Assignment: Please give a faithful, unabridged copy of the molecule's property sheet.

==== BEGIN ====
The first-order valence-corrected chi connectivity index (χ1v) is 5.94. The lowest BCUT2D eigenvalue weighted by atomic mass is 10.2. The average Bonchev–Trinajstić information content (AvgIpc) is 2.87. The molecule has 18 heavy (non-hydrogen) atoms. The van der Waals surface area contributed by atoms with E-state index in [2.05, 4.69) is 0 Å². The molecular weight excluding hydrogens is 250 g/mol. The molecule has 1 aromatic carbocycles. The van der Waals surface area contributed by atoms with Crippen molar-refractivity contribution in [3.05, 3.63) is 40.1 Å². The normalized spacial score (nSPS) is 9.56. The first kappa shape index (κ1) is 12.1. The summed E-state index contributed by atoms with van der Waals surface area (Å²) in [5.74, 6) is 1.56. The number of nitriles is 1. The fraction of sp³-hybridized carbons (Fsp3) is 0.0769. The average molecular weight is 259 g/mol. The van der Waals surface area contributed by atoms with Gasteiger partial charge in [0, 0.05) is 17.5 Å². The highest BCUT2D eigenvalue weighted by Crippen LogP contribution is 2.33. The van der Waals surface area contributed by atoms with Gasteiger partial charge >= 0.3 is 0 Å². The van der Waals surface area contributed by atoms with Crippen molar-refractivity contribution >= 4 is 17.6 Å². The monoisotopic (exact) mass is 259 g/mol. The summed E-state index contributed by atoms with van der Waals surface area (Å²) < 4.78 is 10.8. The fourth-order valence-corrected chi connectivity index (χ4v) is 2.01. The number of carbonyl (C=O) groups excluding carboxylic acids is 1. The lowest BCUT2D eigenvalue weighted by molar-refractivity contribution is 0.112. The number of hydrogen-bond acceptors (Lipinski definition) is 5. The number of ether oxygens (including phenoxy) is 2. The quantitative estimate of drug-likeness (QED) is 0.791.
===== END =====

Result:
The first-order valence-corrected chi connectivity index (χ1v) is 5.94. The lowest BCUT2D eigenvalue weighted by atomic mass is 10.2. The average Bonchev–Trinajstić information content (AvgIpc) is 2.87. The molecule has 18 heavy (non-hydrogen) atoms. The van der Waals surface area contributed by atoms with E-state index in [2.05, 4.69) is 0 Å². The molecular weight excluding hydrogens is 250 g/mol. The molecule has 1 aromatic carbocycles. The van der Waals surface area contributed by atoms with Crippen molar-refractivity contribution in [3.05, 3.63) is 40.1 Å². The normalized spacial score (nSPS) is 9.56. The first kappa shape index (κ1) is 12.1. The summed E-state index contributed by atoms with van der Waals surface area (Å²) in [5.74, 6) is 1.56. The number of nitriles is 1. The fraction of sp³-hybridized carbons (Fsp3) is 0.0769. The average molecular weight is 259 g/mol. The van der Waals surface area contributed by atoms with Gasteiger partial charge in [0, 0.05) is 17.5 Å². The highest BCUT2D eigenvalue weighted by Crippen LogP contribution is 2.33. The van der Waals surface area contributed by atoms with Gasteiger partial charge >= 0.3 is 0 Å². The van der Waals surface area contributed by atoms with Crippen molar-refractivity contribution >= 4 is 17.6 Å². The monoisotopic (exact) mass is 259 g/mol. The summed E-state index contributed by atoms with van der Waals surface area (Å²) < 4.78 is 10.8. The fourth-order valence-corrected chi connectivity index (χ4v) is 2.01. The number of carbonyl (C=O) groups excluding carboxylic acids is 1. The lowest BCUT2D eigenvalue weighted by molar-refractivity contribution is 0.112. The number of hydrogen-bond acceptors (Lipinski definition) is 5. The number of ether oxygens (including phenoxy) is 2. The quantitative estimate of drug-likeness (QED) is 0.791.